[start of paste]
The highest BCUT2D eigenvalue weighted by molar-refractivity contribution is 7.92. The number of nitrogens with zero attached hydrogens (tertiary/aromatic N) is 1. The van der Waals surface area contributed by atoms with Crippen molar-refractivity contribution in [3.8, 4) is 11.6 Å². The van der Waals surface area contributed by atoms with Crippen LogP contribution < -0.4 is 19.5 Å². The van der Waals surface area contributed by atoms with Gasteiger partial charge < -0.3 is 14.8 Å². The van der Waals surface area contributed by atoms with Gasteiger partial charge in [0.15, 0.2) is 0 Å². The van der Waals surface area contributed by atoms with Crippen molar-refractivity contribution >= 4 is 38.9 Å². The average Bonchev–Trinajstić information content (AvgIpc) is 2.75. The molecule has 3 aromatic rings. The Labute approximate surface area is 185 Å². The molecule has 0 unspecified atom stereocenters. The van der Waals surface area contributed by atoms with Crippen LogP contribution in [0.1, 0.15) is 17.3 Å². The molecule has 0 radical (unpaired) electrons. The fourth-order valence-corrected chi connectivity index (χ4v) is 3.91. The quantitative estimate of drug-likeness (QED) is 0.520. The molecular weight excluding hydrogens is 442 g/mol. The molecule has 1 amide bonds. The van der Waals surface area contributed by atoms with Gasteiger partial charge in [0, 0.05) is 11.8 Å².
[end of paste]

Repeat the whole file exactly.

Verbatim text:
The highest BCUT2D eigenvalue weighted by molar-refractivity contribution is 7.92. The number of nitrogens with zero attached hydrogens (tertiary/aromatic N) is 1. The van der Waals surface area contributed by atoms with Crippen molar-refractivity contribution in [3.8, 4) is 11.6 Å². The van der Waals surface area contributed by atoms with Crippen LogP contribution < -0.4 is 19.5 Å². The van der Waals surface area contributed by atoms with Gasteiger partial charge < -0.3 is 14.8 Å². The van der Waals surface area contributed by atoms with Gasteiger partial charge in [0.15, 0.2) is 0 Å². The van der Waals surface area contributed by atoms with Crippen molar-refractivity contribution >= 4 is 38.9 Å². The average Bonchev–Trinajstić information content (AvgIpc) is 2.75. The molecule has 3 aromatic rings. The Labute approximate surface area is 185 Å². The molecule has 0 unspecified atom stereocenters. The van der Waals surface area contributed by atoms with Crippen LogP contribution in [0.1, 0.15) is 17.3 Å². The molecule has 0 radical (unpaired) electrons. The fourth-order valence-corrected chi connectivity index (χ4v) is 3.91. The quantitative estimate of drug-likeness (QED) is 0.520. The molecular weight excluding hydrogens is 442 g/mol. The molecule has 1 amide bonds. The van der Waals surface area contributed by atoms with Gasteiger partial charge in [0, 0.05) is 11.8 Å².